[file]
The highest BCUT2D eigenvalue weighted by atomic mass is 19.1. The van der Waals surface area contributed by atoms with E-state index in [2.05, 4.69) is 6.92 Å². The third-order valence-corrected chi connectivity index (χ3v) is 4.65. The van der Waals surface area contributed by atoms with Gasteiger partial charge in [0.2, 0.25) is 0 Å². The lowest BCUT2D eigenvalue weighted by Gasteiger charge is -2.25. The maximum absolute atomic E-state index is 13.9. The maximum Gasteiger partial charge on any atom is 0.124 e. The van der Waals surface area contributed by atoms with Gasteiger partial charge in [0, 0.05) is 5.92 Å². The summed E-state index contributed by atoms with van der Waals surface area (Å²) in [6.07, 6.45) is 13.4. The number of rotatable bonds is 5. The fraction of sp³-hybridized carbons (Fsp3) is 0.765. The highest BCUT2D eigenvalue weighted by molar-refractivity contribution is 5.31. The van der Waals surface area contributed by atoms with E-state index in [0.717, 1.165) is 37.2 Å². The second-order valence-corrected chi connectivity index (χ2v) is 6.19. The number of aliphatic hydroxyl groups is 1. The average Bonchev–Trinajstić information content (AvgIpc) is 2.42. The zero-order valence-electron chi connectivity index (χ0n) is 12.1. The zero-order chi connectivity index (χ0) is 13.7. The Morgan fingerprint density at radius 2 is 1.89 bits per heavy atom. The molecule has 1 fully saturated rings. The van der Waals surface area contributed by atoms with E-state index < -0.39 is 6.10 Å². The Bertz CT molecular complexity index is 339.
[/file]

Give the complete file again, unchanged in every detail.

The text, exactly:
The highest BCUT2D eigenvalue weighted by atomic mass is 19.1. The van der Waals surface area contributed by atoms with E-state index in [2.05, 4.69) is 6.92 Å². The third-order valence-corrected chi connectivity index (χ3v) is 4.65. The van der Waals surface area contributed by atoms with Gasteiger partial charge in [0.2, 0.25) is 0 Å². The lowest BCUT2D eigenvalue weighted by Gasteiger charge is -2.25. The maximum absolute atomic E-state index is 13.9. The maximum Gasteiger partial charge on any atom is 0.124 e. The van der Waals surface area contributed by atoms with Gasteiger partial charge in [0, 0.05) is 5.92 Å². The summed E-state index contributed by atoms with van der Waals surface area (Å²) in [6.07, 6.45) is 13.4. The number of rotatable bonds is 5. The fraction of sp³-hybridized carbons (Fsp3) is 0.765. The highest BCUT2D eigenvalue weighted by molar-refractivity contribution is 5.31. The van der Waals surface area contributed by atoms with E-state index in [0.717, 1.165) is 37.2 Å². The second-order valence-corrected chi connectivity index (χ2v) is 6.19. The number of aliphatic hydroxyl groups is 1. The average Bonchev–Trinajstić information content (AvgIpc) is 2.42. The zero-order valence-electron chi connectivity index (χ0n) is 12.1. The zero-order chi connectivity index (χ0) is 13.7. The Morgan fingerprint density at radius 2 is 1.89 bits per heavy atom. The molecule has 1 fully saturated rings. The van der Waals surface area contributed by atoms with E-state index < -0.39 is 6.10 Å². The Bertz CT molecular complexity index is 339.